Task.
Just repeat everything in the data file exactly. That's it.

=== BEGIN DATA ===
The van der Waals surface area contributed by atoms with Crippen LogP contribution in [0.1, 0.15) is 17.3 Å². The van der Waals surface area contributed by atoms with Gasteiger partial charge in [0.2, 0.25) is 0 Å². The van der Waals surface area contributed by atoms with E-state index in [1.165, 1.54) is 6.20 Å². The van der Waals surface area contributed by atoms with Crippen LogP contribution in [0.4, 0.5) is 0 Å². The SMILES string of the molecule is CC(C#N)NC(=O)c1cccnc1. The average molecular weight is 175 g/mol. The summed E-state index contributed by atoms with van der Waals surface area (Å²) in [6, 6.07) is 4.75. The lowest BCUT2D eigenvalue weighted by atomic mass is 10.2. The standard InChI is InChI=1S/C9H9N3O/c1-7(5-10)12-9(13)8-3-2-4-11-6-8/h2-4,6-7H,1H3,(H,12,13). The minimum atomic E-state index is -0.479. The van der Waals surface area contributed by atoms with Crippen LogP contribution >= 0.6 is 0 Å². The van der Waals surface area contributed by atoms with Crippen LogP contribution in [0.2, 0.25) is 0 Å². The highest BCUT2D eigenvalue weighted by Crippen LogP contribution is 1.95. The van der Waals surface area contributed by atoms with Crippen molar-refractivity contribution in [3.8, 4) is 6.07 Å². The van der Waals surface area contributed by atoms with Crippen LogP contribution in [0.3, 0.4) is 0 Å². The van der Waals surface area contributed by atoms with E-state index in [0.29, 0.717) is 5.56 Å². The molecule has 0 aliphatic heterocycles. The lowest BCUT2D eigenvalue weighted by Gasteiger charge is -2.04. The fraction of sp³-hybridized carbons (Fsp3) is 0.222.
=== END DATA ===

The van der Waals surface area contributed by atoms with Crippen LogP contribution in [0.1, 0.15) is 17.3 Å². The van der Waals surface area contributed by atoms with Gasteiger partial charge in [0.2, 0.25) is 0 Å². The van der Waals surface area contributed by atoms with E-state index in [1.165, 1.54) is 6.20 Å². The van der Waals surface area contributed by atoms with Crippen LogP contribution in [0.4, 0.5) is 0 Å². The SMILES string of the molecule is CC(C#N)NC(=O)c1cccnc1. The average molecular weight is 175 g/mol. The summed E-state index contributed by atoms with van der Waals surface area (Å²) in [6, 6.07) is 4.75. The lowest BCUT2D eigenvalue weighted by atomic mass is 10.2. The standard InChI is InChI=1S/C9H9N3O/c1-7(5-10)12-9(13)8-3-2-4-11-6-8/h2-4,6-7H,1H3,(H,12,13). The minimum atomic E-state index is -0.479. The van der Waals surface area contributed by atoms with Crippen LogP contribution >= 0.6 is 0 Å². The van der Waals surface area contributed by atoms with Crippen LogP contribution in [0.2, 0.25) is 0 Å². The highest BCUT2D eigenvalue weighted by Crippen LogP contribution is 1.95. The van der Waals surface area contributed by atoms with Crippen molar-refractivity contribution in [3.8, 4) is 6.07 Å². The van der Waals surface area contributed by atoms with Crippen LogP contribution in [0.3, 0.4) is 0 Å². The van der Waals surface area contributed by atoms with E-state index in [0.29, 0.717) is 5.56 Å². The molecule has 0 aliphatic heterocycles. The lowest BCUT2D eigenvalue weighted by Gasteiger charge is -2.04. The fraction of sp³-hybridized carbons (Fsp3) is 0.222.